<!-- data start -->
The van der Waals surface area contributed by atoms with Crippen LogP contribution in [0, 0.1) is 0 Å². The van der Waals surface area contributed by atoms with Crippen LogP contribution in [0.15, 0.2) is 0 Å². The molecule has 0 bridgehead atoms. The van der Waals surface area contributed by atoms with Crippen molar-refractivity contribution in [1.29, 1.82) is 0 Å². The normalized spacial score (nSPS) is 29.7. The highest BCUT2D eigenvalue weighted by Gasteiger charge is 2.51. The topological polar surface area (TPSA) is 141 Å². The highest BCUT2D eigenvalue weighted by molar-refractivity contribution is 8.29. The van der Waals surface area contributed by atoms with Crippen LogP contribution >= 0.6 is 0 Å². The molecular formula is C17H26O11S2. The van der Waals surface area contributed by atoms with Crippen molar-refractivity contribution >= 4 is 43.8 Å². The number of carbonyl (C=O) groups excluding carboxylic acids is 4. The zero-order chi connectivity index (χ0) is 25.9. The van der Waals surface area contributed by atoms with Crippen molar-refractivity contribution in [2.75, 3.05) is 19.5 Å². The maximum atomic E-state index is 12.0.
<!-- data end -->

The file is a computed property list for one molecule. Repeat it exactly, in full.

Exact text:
The van der Waals surface area contributed by atoms with Crippen LogP contribution in [0, 0.1) is 0 Å². The van der Waals surface area contributed by atoms with Crippen LogP contribution in [0.15, 0.2) is 0 Å². The molecule has 0 bridgehead atoms. The van der Waals surface area contributed by atoms with Crippen molar-refractivity contribution in [1.29, 1.82) is 0 Å². The normalized spacial score (nSPS) is 29.7. The highest BCUT2D eigenvalue weighted by Gasteiger charge is 2.51. The topological polar surface area (TPSA) is 141 Å². The highest BCUT2D eigenvalue weighted by molar-refractivity contribution is 8.29. The van der Waals surface area contributed by atoms with Crippen LogP contribution >= 0.6 is 0 Å². The molecular formula is C17H26O11S2. The van der Waals surface area contributed by atoms with Crippen molar-refractivity contribution >= 4 is 43.8 Å². The number of carbonyl (C=O) groups excluding carboxylic acids is 4. The zero-order chi connectivity index (χ0) is 25.9. The van der Waals surface area contributed by atoms with Crippen molar-refractivity contribution in [2.75, 3.05) is 19.5 Å². The maximum atomic E-state index is 12.0.